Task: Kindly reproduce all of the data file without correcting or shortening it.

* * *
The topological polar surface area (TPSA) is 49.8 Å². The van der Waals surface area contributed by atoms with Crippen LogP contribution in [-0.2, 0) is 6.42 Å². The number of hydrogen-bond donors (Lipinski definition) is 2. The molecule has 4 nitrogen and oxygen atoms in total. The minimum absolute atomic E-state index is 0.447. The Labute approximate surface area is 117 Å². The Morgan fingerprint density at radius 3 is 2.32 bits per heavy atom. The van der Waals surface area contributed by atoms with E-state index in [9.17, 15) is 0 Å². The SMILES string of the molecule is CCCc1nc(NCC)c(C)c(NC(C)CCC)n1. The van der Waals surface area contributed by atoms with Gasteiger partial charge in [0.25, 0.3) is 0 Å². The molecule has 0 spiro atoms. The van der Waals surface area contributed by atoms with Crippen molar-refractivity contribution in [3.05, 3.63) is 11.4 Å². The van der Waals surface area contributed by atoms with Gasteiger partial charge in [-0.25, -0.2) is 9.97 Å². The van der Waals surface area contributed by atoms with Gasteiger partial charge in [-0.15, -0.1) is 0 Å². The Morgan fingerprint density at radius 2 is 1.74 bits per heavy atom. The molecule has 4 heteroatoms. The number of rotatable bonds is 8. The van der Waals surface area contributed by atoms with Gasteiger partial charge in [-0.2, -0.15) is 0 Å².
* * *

The topological polar surface area (TPSA) is 49.8 Å². The van der Waals surface area contributed by atoms with Crippen LogP contribution in [-0.2, 0) is 6.42 Å². The number of hydrogen-bond donors (Lipinski definition) is 2. The molecule has 4 nitrogen and oxygen atoms in total. The minimum absolute atomic E-state index is 0.447. The Labute approximate surface area is 117 Å². The Morgan fingerprint density at radius 3 is 2.32 bits per heavy atom. The van der Waals surface area contributed by atoms with E-state index in [9.17, 15) is 0 Å². The SMILES string of the molecule is CCCc1nc(NCC)c(C)c(NC(C)CCC)n1. The van der Waals surface area contributed by atoms with Gasteiger partial charge in [0.25, 0.3) is 0 Å². The molecule has 0 spiro atoms. The van der Waals surface area contributed by atoms with Crippen molar-refractivity contribution in [3.05, 3.63) is 11.4 Å². The van der Waals surface area contributed by atoms with Gasteiger partial charge in [-0.25, -0.2) is 9.97 Å². The van der Waals surface area contributed by atoms with Gasteiger partial charge in [-0.15, -0.1) is 0 Å². The Morgan fingerprint density at radius 2 is 1.74 bits per heavy atom. The molecule has 4 heteroatoms. The number of rotatable bonds is 8. The van der Waals surface area contributed by atoms with Gasteiger partial charge in [-0.2, -0.15) is 0 Å².